What frustrations do high-intent sports bettors have with their chosen sportsbooks and why do those frustrations impact loyalty in North America? Betting Hero president Jai Maw taps into his company’s proprietary data and insights to find the answers.
Welcome to episode two of our five-part Betting Hero Consumer Insight series. In this week’s edition, we explore the common consumer frustrations which can lead to poor loyalty across even the leading sportsbooks in North America.
In last week’s episode, we highlighted many of the challenges consumers face when attempting to register for a new account. We also looked at the challenges they face in the funding and betting journeys that follow. Based on our proprietary insights, we determined that even the industry’s most active and valuable bettors experience a large number of issues that prevent them from registering for, funding on, or betting with their preferred sportsbooks. This results in poor customer satisfaction and loyalty.
Customer acquisition for sportsbook operators remains a challenge. Any friction in the customer journey could mean a motivated bettor not completing their registration and initial funding journey. Because of this, we believe more should be done to retain those bettors that are successful.
Unlike in many other industries, switching costs for sports betting consumers are relatively insignificant and the incentive to switch is relatively significant. To ensure a healthy and sustainable industry, this continued effort to retain customers must be shared between all key stakeholders. Operators, affiliates, payments companies, geolocation companies, technology companies and others need to play their part.
A recent study by our research division, which you can see below, analysed the day-to-day behaviours of 720 sports bettors. It looked at how their frustrations would impact satisfaction and loyalty.
Consumers cited a variety of frustrations that impacted their decisions about which sportsbooks to use on a daily basis. Our hypothesis was that this resulted in high-level behaviour that is less conducive to single-operator loyalty. Instead, it leans towards bettors spreading their play across more than one sportsbook depending on their specific needs and wants.
Number of jurisdictions: 3 US states + 1 Canadian province
Number of respondents: 720
Total accounts registered for: 2,520 (avg. 3.5 per respondent)
Frequency of bets: 32% bet on sports at least once per day
When asked a multiple-choice question about the biggest day-to-day frustrations encountered with their sportsbook of choice, the responses were varied. This could support the theory that there are one or more sportsbooks best suited to each individual persona. For example, 44% of respondents cited a lack of ongoing promotions as one of their biggest day-to-day frustrations. This might explain why on average the 720 respondents had registered for 3.5 accounts each.
Additionally, 30% of the respondents cited technical issues (such as app unresponsiveness or the inability to place a bet) as one of their biggest gripes. Consistent with the findings highlighted in episode one of this series, these technical issues may have played a part in consumers choosing to register for more than one sportsbook account.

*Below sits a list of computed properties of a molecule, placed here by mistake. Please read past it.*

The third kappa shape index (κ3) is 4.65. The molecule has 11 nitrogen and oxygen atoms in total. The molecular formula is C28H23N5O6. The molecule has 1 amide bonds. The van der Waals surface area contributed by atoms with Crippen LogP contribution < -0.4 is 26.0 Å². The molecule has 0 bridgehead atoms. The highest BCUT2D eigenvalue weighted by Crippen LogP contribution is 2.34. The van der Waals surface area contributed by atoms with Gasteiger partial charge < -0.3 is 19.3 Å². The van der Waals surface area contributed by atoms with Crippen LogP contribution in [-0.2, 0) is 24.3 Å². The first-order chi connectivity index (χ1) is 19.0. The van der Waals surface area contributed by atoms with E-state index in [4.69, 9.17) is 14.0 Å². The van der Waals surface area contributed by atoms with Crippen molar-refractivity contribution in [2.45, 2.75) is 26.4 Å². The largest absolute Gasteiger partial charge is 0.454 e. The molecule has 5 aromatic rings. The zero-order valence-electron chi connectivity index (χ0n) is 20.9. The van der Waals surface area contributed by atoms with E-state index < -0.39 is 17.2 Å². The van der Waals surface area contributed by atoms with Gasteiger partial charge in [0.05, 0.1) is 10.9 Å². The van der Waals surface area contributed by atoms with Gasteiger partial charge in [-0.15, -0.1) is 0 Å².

The remaining responses were as follows: Lack of betting options or the inability to find their bet of choice – 23%; poor UX/UI design – 20%; deposit and withdrawal issues – 17%; and poor customer service – 14%.
When asked whether they would consider leaving their current preferred sportsbook app for another, the response was overwhelming. Seventy-seven per cent of bettors said that they would leave while only 23% said that they would not.
This apparent lack of loyalty is critical as it relates to the number of accounts consumers have and currently use. Among this cohort, 64% of respondents have registered for three or more accounts (see below).
Many would argue that the majority of these bettors are simply bonus-hunting, but consider this: 50% of the same cohort still use two or more of their sportsbooks. This supports our hypothesis that consumers spread their play across more than one platform and different apps satisfy different needs. For example, a bettor that primarily uses the FanDuel app because of the platform’s user interface may also bet with BetMGM for access to preferred promotions, or PointsBet for better odds.
In next week’s episode, I will explore consumer perceptions of the leading sportsbooks in North America. I will identify the trends between brand awareness, app preference and operator loyalty. See you then.
*Insights referenced collected by Betting Hero Research between March – September 2022
About Betting Hero
- We are widely known as the number-one live activation company in sports betting and igaming and have delivered more than 300,000 new depositing customers to our strategic partners since inception.
- Uniquely as an affiliate, we engage, educate and activate customers via in-person interactions.
- We help sportsbook operators achieve their most critical goals across customer acquisition (Hero Activation), customer retention (Hero Research) and customer development (Hero Hotline).
Unlike online affiliates that largely convert customers using digital content and promotional comparisons, our in-person teams educate hard-to-reach, high-value consumers on the unique benefits of respective sports betting products before guiding them through their registration, funding and betting journeys. As a result of our expert activation teams and concierge approach to customer education and acquisition, we are proud to boast an app-download-to-bet-placed conversion rate of over 80%, which happens to outperform the industry average (~50%) by more than half. Here is an example of one of our How To tutorials.